With the first decade of the 21st century in the books, Long Island Pulse magazine decided to look back at the most significant figures on the Long Island sports scene. There were high profile athletes such as Kings Park and Houston Astros baseball star Craig Biggio and Hofstra and New York Jets wideout Wayne Chrebet. Prime-time events such as golf’s US Open at Bethpage (2002 and ‘09) and Shinnecock Hills (2004) put the region in the spotlight. Great teams abounded, from Speedy Claxton-led Hofstra in men’s basketball (2000) to the Bratton brothers-fuelled Huntington boys lacrosse run (2005-07).
But the people who made the greatest contributions to Long Island sports in the last decade were often coaches and administrators, people on the bench or away from the public view. Others championed causes, opened the way for new sports to flourish or built the foundation for great teams. Here is our Top 10:
10. Louis Acompora: The Northport High School freshman died on March 25, 2000 after being struck in the chest by a ball during a freshman lacrosse game. Acompora, 14, suffered commotio cordis, a rare form of cardiac arrest. He could have been revived had there been an automated external defibrillator. His parents made it their mission to raise awareness and their son lived on through the Louis Acompora Foundation. The Long Island sports community reacted almost immediately, putting defibrillators at high school sports events. On June 27, 2002, with father and driving force John Acompora on hand, Gov. George Pataki signed into law a bill requiring one portable defibrillator in each high school. Louis’ Law was the nation’s first.
9. Sarah Hughes: The figure skating prodigy from Great Neck burst onto the world consciousness with a remarkable gold-medal performance at the 2002 Salt Lake City Olympics. Then 17, Hughes jumped from fourth to first with a flawless long program and joined the ranks of local Olympic immortals Derrick Adkins and Al Oerter. Hughes has served as a spokesperson for breast cancer awareness and supported the outreach program Figure Skating Harlem. Younger sister Emily Hughes also developed into a figure skating star in her own right. Emily Hughes competed at the 2006 Olympics. Sarah Hughes graduated from Yale in 2009.
8. Russ Cellan: The Freeport High School football coach turned a downtrodden program into one of Long Island’s best, developing talent and innovating along the way. The result was a feared program that played in six Nassau Conference I championship games this decade and won four. He popularized the spread offense on Long Island, coached NFL standouts D’Brickashaw Ferguson and Morlon Greenwood and led one of the great teams in state history, the 2003 Red Devils. Cellan closed the decade in November the way he began it in 2000, winning a Long Island Class I championship.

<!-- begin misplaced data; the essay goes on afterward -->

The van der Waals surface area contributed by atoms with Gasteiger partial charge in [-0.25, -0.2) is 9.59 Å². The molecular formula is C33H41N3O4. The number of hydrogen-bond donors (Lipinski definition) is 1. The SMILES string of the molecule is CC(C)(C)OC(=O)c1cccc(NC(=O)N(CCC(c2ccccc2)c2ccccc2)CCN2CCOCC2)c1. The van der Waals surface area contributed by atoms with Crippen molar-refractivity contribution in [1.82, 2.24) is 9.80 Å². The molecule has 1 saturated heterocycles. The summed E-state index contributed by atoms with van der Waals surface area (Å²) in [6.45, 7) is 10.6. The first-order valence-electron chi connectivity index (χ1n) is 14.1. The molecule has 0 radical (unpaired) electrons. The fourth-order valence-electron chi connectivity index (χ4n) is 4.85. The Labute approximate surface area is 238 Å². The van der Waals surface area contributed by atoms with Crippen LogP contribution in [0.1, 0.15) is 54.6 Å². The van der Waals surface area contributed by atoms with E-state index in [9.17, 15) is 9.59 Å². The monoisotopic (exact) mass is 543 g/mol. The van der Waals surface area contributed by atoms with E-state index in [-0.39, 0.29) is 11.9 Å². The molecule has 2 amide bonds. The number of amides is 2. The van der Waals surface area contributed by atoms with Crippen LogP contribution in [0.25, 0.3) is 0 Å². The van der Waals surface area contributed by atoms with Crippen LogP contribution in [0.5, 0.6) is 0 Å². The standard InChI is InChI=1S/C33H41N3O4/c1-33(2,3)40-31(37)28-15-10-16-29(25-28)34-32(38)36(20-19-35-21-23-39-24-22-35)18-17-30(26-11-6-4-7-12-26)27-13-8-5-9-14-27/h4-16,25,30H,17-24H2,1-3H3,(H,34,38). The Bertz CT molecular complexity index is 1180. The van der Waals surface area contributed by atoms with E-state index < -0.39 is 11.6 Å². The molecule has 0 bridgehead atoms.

7. Tim Cluess: The C.W. Post men’s basketball coach is a fierce competitor, a master tactician and a great teacher. He was a legendary high school coach, dominating the Catholic league at St. Mary’s. He went 262-87 in 14 seasons with the Gaels, winning a pair of state Class B Federation championships before tensions between he and the administration led him to leave in 2005. He coached current NBA player Danny Green. Cluess jumped to Suffolk CC-Brentwood and led it to the NJCAA Division III quarterfinals in 2006. Division II C.W. Post hired him weeks later. Last year, Cluess guided a Long Island-heavy roster to a 30-1 season and the elite eight of the NCAA Division II tournament. He is very likely Long Island’s next big D-I prospect, a la Billy Donovan at Florida.
6. Jim McGowan: The longtime Bay Shore High School softball coach has dominated the game like no coach in any other sport. He is the winningest softball coach in state history and a pitching guru who has developed dominant windmillers throughout Long Island. This decade alone, Bay Shore won state Class A titles in 2000 and 2005 and five Suffolk titles from 2000-07. And the Marauders are in the hunt each season. They lost in the county championship series last spring. Beyond his work as a coach and an instructor, he’s been instrumental in building up the coaches association and championing the game. With former players now becoming coaches themselves, his influence will live on.
5. Boomer Esiason: You know him today as a TV commentator and radio host. But the former East Islip standout and NFL quarterback is an iconic Long Island sports figure. Sure, he played in a Super Bowl and starred for the New York Jets. But he’s emerged as an even more influential force off the field. The Manhasset resident started the Boomer Esiason Foundation after his son, Gunnar, was diagnosed with cystic fibrosis in 1993. BEF generated $6.4 million in 2008. Meanwhile, Esiason turned his twin passions – football and fundraising to fight CF – to promote Long Island football. There’s no event quite like the Outback Steakhouse Empire Challenge, an all-star football game played each June at Hofstra before big crowds and regional TV. The Empire Challenge only strengthened the sport, giving Long Island coaches an opportunity to grow while helping the development of youth and high school programs in need. For example, austerity-plagued Roosevelt High School received game helmets and uniforms. By the way, graduating seniors got a first-class showcase event.